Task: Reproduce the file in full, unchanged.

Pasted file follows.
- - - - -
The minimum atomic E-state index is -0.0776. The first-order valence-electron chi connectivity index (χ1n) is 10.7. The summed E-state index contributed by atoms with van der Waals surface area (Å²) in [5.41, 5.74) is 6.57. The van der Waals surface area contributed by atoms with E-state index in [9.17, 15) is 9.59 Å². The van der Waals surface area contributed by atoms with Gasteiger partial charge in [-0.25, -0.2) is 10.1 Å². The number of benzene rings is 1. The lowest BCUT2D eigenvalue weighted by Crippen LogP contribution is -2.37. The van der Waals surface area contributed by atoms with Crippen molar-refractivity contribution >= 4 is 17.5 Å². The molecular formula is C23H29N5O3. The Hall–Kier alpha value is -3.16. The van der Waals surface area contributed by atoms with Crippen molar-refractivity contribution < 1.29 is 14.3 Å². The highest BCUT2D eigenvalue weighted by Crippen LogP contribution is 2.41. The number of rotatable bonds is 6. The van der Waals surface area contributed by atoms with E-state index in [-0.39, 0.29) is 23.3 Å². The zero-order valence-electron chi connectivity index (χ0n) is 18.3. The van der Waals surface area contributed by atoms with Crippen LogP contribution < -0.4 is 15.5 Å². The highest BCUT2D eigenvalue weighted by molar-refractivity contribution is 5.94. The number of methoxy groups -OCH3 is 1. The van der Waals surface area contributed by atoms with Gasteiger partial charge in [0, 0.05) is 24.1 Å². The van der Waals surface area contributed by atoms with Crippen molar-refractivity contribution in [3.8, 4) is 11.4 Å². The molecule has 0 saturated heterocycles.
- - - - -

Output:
The minimum atomic E-state index is -0.0776. The first-order valence-electron chi connectivity index (χ1n) is 10.7. The summed E-state index contributed by atoms with van der Waals surface area (Å²) in [5.41, 5.74) is 6.57. The van der Waals surface area contributed by atoms with E-state index in [9.17, 15) is 9.59 Å². The van der Waals surface area contributed by atoms with Gasteiger partial charge in [-0.25, -0.2) is 10.1 Å². The number of benzene rings is 1. The lowest BCUT2D eigenvalue weighted by Crippen LogP contribution is -2.37. The van der Waals surface area contributed by atoms with Crippen molar-refractivity contribution >= 4 is 17.5 Å². The molecular formula is C23H29N5O3. The Hall–Kier alpha value is -3.16. The van der Waals surface area contributed by atoms with Crippen molar-refractivity contribution < 1.29 is 14.3 Å². The highest BCUT2D eigenvalue weighted by Crippen LogP contribution is 2.41. The number of rotatable bonds is 6. The van der Waals surface area contributed by atoms with E-state index in [-0.39, 0.29) is 23.3 Å². The zero-order valence-electron chi connectivity index (χ0n) is 18.3. The van der Waals surface area contributed by atoms with Crippen LogP contribution < -0.4 is 15.5 Å². The highest BCUT2D eigenvalue weighted by molar-refractivity contribution is 5.94. The number of methoxy groups -OCH3 is 1. The van der Waals surface area contributed by atoms with Gasteiger partial charge in [0, 0.05) is 24.1 Å². The van der Waals surface area contributed by atoms with Crippen molar-refractivity contribution in [3.8, 4) is 11.4 Å². The molecule has 0 saturated heterocycles.